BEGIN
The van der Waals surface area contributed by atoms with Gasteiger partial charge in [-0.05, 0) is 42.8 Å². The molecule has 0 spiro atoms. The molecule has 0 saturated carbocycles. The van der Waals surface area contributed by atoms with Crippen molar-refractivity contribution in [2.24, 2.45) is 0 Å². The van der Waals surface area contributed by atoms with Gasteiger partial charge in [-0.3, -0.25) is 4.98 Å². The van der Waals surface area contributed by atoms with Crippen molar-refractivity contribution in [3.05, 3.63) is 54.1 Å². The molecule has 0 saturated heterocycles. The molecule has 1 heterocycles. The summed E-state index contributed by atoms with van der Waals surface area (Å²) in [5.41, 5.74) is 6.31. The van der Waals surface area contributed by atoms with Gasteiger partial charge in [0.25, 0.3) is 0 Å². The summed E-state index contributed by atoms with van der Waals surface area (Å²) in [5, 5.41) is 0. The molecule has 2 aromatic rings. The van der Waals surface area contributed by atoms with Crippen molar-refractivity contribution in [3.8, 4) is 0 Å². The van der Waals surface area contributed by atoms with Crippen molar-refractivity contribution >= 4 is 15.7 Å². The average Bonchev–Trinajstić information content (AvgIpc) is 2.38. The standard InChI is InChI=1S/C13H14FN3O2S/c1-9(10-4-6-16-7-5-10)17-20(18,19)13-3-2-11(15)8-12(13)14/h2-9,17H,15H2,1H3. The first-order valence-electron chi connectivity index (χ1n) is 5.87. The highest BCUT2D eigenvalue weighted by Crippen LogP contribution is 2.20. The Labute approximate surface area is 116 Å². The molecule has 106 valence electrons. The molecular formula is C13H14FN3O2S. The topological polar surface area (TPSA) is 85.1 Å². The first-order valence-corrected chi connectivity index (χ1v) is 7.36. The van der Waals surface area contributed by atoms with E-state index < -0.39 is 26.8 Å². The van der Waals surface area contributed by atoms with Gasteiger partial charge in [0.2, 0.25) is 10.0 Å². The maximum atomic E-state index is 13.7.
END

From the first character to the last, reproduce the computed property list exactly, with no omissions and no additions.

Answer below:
The van der Waals surface area contributed by atoms with Gasteiger partial charge in [-0.05, 0) is 42.8 Å². The molecule has 0 spiro atoms. The molecule has 0 saturated carbocycles. The van der Waals surface area contributed by atoms with Crippen molar-refractivity contribution in [2.24, 2.45) is 0 Å². The van der Waals surface area contributed by atoms with Gasteiger partial charge in [-0.3, -0.25) is 4.98 Å². The van der Waals surface area contributed by atoms with Crippen molar-refractivity contribution in [3.05, 3.63) is 54.1 Å². The molecule has 0 saturated heterocycles. The molecule has 1 heterocycles. The summed E-state index contributed by atoms with van der Waals surface area (Å²) in [5.41, 5.74) is 6.31. The van der Waals surface area contributed by atoms with Gasteiger partial charge in [0.25, 0.3) is 0 Å². The summed E-state index contributed by atoms with van der Waals surface area (Å²) in [5, 5.41) is 0. The molecule has 2 aromatic rings. The van der Waals surface area contributed by atoms with Crippen molar-refractivity contribution in [3.8, 4) is 0 Å². The van der Waals surface area contributed by atoms with Crippen molar-refractivity contribution >= 4 is 15.7 Å². The average Bonchev–Trinajstić information content (AvgIpc) is 2.38. The standard InChI is InChI=1S/C13H14FN3O2S/c1-9(10-4-6-16-7-5-10)17-20(18,19)13-3-2-11(15)8-12(13)14/h2-9,17H,15H2,1H3. The first-order valence-electron chi connectivity index (χ1n) is 5.87. The highest BCUT2D eigenvalue weighted by Crippen LogP contribution is 2.20. The Labute approximate surface area is 116 Å². The molecule has 106 valence electrons. The molecular formula is C13H14FN3O2S. The topological polar surface area (TPSA) is 85.1 Å². The first-order valence-corrected chi connectivity index (χ1v) is 7.36. The van der Waals surface area contributed by atoms with E-state index < -0.39 is 26.8 Å². The van der Waals surface area contributed by atoms with Gasteiger partial charge in [0.2, 0.25) is 10.0 Å². The maximum atomic E-state index is 13.7.